icon caret-left icon caret-right instagram pinterest linkedin facebook twitter goodreads question-circle facebook circle twitter circle linkedin circle instagram circle goodreads circle pinterest circle

Recipes and Stories

12 May 2020: More Pasta and Squash

Pasta with Bacon and Yellow Crookneck Squash


As many of you know, for most of my adult life, two culinary traditions have been inextricably intertwined in my kitchen: the Southern cooking of my childhood, and the Italian cooking that made such a marked impact while I was studying architecture as a young adult.


Part of it is that the two cuisines (or, I should say, collections of cuisines) have so much in common. The cooks of the South's many cuisines, and those of Italy, especially Northern Italy, share so many of the same ingredients and approach them with a similar mindset, combining and building flavors in exactly the same way. Because of that, the blending of these cuisines in my kitchen has a natural logic.


At any rate, that blending has marked my cooking for nearly half a century. But it's been especially evident in the kind of simple, improvised cooking I've been doing during this time of pandemic quarantine. Take, for example, this pasta with yellow squash that was yesterday's evening meal.


Both Southerners and Italians frequently use cured pork to flavor vegetables. In the South, it's country ham, bacon, and pork cheek; in Italy, prosciutto, pancetta, and guanciale. Though the Southern counterparts tend to be smoked, they're correspondingly the same cuts of meat and are otherwise cured in exactly the same way.


Here in the South, yellow crookneck squash, which is to us what zucchini is to Italians, is often cooked with bacon. While zucchini is less frequently paired with pancetta, it's not unheard of, and since Italians often use squash to sauce pasta, it's a short jump to use a traditional Southern dish (yellow squash sautéed with bacon and onions) in the same way.


Pasta with Bacon and Squash


This took less than half an hour to prepare, including cleaning and preparing the vegetables, and it was a perfect supper for a cool-ish (for Savannah in May, anyway) evening.


Serves 2


2 medium yellow squash (each about 4-to-5 ounces)

3 medium scallions or other green onions

3 slices extra-thick-cut bacon, cut crosswise into ¼-inch wide strips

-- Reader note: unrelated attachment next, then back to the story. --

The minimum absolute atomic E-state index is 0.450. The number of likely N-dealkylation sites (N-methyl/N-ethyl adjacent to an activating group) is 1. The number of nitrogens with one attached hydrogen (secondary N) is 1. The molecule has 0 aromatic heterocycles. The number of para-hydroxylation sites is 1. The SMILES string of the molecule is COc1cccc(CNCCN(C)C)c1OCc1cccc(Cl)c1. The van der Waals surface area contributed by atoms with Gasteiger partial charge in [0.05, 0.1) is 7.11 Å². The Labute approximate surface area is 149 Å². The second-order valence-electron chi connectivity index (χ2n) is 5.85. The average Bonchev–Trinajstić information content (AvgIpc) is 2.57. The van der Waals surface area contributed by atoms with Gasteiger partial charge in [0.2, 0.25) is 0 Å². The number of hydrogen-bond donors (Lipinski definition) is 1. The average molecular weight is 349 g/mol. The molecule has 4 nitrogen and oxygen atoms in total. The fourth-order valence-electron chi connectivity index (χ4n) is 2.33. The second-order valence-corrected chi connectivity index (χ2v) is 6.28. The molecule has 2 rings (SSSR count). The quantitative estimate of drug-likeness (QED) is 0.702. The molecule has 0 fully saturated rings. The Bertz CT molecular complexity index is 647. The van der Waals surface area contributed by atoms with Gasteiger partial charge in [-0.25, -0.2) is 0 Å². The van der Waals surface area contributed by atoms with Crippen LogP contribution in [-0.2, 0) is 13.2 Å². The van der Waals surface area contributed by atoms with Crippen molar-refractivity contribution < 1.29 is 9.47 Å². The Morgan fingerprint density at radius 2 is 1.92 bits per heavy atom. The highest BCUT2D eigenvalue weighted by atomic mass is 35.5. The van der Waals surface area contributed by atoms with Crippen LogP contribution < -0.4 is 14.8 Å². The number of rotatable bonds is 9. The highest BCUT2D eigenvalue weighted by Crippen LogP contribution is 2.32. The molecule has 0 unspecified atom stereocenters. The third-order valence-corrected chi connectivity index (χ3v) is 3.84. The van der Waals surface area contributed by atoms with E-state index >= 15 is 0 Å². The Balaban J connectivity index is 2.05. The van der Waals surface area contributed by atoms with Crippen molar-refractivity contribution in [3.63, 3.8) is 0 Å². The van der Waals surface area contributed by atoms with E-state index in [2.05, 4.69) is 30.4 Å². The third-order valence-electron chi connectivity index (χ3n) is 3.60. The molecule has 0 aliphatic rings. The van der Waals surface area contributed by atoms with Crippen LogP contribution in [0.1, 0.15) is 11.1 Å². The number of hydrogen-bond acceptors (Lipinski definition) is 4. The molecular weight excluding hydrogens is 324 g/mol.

Salt and whole black pepper in a mill

Raw sugar, optional (see step 3)

6 ounces fusilli, penne, or other short tubular pasta

2-to-4 tablespoons freshly grated Parmigiano-Reggiano


1. Scrub the squash with a vegetable brush under cold running water and pat dry. Trim the stem and blossom ends and cut crosswise into 1-inch sections. Lay each section (round cut end flat) on the cutting surface and cut it into ¼-inch sticks. Wash, pat dry, and trim the scallions and thinly slice them, keeping the white and green parts separated.


2. Put 3 quarts of water on to boil in a heavy-bottomed 4-6 quart pot over medium high heat. Put the bacon in a seasoned iron or nonstick 10-inch skillet over medium heat and sauté until it is browned and its fat is rendered. Tip the pan and spoon off all but about 2 teaspoons of the fat and put in the white parts of the scallions. Sauté until they're translucent and softened but not colored, about 2 minutes.


3. Add the squash to the pan and toss it well. Season it with salt, pepper, and a couple of pinches of raw sugar if the squash aren't as fresh and sweet as you'd like. Sauté, stirring often, until they're tender and beginning to color, about 4-5 minutes. Add the green parts of the scallions, stir, and remove the pan from the heat.


4. When the water is boiling, stir in a small handful of salt and the pasta. Cook, stirring occasionally, until al dente, using the package directions as a rough guide for the cooking time. When it's almost done, reheat the squash over medium-low heat and when the pasta is ready, drain and add it to the pan. Turn off the heat, toss to mix, and quickly divide it among 2 pasta bowls or soup plates. Serve at once, passing freshly-grated Parmigiano-Reggiano separately.


Be the first to comment